Back in 2009 I jumped out of a stable and well paid job in a London-based consultancy to go and earn very little building a startup dairy business in Shanxi, China. That moment of diving in and taking a risk took me on a journey into the world of fund raising and building businesses from the ground up. Fast forward 15 years and I’m now helping founders starting out on their entrepreneurial journeys, with support and capital at AlbionVC. Many of them are first-time founders that we back out of university from the UCL Technology Fund. It’s great to be using my academic background (quantum mechanics and creation of Bose-Einstein condensates) and natural interest in technology alongside my own startup background  to help people. The wider mission of the fund, to solve the world’s most pressing problems by backing fundamental innovation born out of research at UCL, is very motivating too!

Which industries are you working in?

My focus is on early-stage deeptech across the physical sciences and engineering faculty at UCL. The areas I think are most interesting are future of compute, novel AI and the energy transition. Amongst the 30+ university spin-outs that we’ve backed across AlbionVC’s funds we have some great examples of businesses pushing back these frontiers. We have startups in Quantum, Next-Gen Memory, Photonics, Batterytech, GenAI and other ML techniques that are great examples of UCL excelling in these areas..

What do you look for in a founder?

Deeptech founders need to be able to create technological solutions and have a deep enough understanding of the science to be able to create products, but they also need to love the problem more than their technology. I’m looking for founders who understand that and are already falling in love with the problem (not just obsessed with the perfection of their solution). They need the skills to sell their big vision and grit to see a long journey through. It’s also worth noting that the average deeptech entrepreneur/investor relationship is longer than the average marriage so we need to understand each other and be committed to working collaboratively for the next decade.

Can you talk about your current portfolio?

The UCL Technology Fund has a big portfolio, that’s because we will make small early PoC investments as a quick way to get technologies off the lab bench and achieving early proof points. Many of these then graduate into larger Seed and Series A investments. We’ve seen 4 NASDAQ IPOs, and exits to Olympus and Meta.

Companies currently in the portfolio include: Phasecraft (Series A,working towards quantum advantage), Intrinsic (Series A, semiconductor memory, Bramble Energy (Series B, fuel cell technology for clean transportation), Humanloop (ex YC, one of Europe’s most exciting gen AI companies), Echopoint (Series A, Optical Sensing) and many more - we’ve just announced Oriole Networks (Photonics for Data Centres) and StanhopeAI (Agentic AI).

The vast majority of these investments are aligned with our impact goals of developing technology that promotes a healthy planet, healthy people and healthy working. 

What does the future look like?

One big change in the UK landscape is the Mansion House compact which paves the way for pension funds to invest more actively into venture capital. One of the big drivers behind the success of the VC industry in the US and the creation of so much value was the reinterpretation of the ‘Prudent Man Rule’ which allowed pension funds to deploy into the VC asset class. We’re hoping to see a similar long term effect in the UK.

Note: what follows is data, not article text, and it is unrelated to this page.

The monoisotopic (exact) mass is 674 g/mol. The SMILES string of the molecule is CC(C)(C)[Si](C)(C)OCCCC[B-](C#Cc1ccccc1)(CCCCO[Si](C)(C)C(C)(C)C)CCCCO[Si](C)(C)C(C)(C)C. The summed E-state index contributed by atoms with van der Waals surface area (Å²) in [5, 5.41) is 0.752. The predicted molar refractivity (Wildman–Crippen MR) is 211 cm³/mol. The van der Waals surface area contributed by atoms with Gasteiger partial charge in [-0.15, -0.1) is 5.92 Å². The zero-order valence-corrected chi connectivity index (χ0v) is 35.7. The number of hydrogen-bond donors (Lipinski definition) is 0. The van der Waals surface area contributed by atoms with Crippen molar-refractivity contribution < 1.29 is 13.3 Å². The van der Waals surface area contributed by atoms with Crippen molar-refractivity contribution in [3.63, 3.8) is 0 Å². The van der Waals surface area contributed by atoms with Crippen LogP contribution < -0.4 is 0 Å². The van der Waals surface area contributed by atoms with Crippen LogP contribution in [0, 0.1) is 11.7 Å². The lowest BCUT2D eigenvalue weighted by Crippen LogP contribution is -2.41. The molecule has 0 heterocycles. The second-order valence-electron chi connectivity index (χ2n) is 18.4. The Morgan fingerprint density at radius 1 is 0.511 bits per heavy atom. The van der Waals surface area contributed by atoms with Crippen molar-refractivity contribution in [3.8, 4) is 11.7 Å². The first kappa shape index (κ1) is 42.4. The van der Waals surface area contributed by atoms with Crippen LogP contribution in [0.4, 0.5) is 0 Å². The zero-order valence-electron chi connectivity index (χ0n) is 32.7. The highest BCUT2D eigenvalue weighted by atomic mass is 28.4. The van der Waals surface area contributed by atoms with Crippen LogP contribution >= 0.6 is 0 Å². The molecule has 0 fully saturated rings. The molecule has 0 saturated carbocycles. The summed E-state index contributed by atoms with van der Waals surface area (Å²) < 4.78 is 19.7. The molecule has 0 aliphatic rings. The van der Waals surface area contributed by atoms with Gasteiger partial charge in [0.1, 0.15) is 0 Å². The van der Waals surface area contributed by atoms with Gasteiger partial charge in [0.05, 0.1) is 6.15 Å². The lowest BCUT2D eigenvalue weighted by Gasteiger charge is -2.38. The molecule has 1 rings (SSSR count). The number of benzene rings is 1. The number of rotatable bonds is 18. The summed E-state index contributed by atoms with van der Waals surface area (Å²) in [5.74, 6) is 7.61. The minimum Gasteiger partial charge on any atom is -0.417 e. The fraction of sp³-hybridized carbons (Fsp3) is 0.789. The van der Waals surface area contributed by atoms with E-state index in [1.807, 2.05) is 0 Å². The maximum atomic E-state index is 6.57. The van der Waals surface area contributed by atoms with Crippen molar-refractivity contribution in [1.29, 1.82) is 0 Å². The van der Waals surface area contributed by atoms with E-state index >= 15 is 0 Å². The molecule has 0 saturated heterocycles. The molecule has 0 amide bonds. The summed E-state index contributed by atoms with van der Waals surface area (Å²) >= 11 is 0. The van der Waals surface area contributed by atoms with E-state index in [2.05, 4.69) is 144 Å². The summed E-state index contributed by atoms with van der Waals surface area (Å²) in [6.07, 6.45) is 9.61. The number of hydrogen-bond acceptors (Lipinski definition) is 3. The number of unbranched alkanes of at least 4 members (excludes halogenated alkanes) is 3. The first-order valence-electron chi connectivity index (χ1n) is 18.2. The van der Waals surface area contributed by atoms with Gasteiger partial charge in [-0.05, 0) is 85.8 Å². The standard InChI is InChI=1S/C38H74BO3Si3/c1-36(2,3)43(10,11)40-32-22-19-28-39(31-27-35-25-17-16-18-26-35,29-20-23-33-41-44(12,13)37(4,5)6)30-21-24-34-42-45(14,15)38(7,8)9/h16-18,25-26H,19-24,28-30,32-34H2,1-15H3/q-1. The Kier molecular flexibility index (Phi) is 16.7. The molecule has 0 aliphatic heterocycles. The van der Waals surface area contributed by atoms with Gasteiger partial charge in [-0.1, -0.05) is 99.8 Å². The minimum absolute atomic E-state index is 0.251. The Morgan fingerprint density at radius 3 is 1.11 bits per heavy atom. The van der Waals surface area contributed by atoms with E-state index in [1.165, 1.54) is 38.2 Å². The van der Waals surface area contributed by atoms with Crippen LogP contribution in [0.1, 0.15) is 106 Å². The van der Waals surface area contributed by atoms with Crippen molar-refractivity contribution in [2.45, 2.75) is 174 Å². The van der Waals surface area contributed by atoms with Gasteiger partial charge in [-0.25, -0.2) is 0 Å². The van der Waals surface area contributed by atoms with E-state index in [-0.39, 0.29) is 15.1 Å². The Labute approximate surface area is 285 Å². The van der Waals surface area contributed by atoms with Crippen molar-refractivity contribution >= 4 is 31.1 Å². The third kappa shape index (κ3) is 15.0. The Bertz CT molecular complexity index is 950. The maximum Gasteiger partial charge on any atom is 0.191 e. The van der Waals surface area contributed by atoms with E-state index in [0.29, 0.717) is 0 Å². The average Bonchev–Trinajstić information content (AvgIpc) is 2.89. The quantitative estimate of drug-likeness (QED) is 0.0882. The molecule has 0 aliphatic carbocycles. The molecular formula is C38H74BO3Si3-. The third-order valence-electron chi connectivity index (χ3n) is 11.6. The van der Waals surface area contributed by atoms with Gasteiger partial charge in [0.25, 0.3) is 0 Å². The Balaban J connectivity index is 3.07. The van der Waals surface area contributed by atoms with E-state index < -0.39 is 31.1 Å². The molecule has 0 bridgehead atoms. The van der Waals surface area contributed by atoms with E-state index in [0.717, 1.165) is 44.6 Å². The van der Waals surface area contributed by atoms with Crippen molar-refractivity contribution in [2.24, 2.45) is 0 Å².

It’s a great time for more capital to flow into the market, particularly in deeptech. For a while software ate VC, and investing in deeper technologies was a lonely sport, but in the last few years the twin forces of the limitation of hardware to support growing computational demands and the climate crisis needing physical solutions have brought hardware investing back into fashion as the world needs these solutions to support sustainable progress. It’s great when these two opportunities merge, like with Oriole Networks, where photonics advancements make data centres faster and more efficient.

What makes UCL Technology Fund different?

Together with our partners in the fund UCL Business, we work at the earliest stages of venture. Often when we speak to founders they’re only just formulating where they might take their innovations. We will roll up our sleeves and help them think about the possibilities and create connections to help them test their ideas. 

Many of the opportunities that we ultimately fund look very different from the first plans presented and we’re proud of the work we do to help create exciting ventures. The spin-out companies that we’ve worked with have gone on to raise over $2B in external funding so we know that we’re helping to create valuable propositions. Because of the nature of university research many of these opportunities are solving really important global problems, as an example, three quarters of the fund’s current portfolio is aligned with the UN Sustainable Development Goals working towards a more sustainable future.  

What one piece of advice would you give founders?

Look after yourselves. A deeptech journey from inception to commercial success is often a long journey with lots of ups and downs. Partner with those who see you as a human and will support you in the difficult moments, not just when there are positive headlines to shout about. Take time to celebrate the successes and seek support when things feel hard. All the biggest successes had moments when it felt like they were falling apart.

David Grimm is a Partner at AlbionVC and UCL Technology Fund.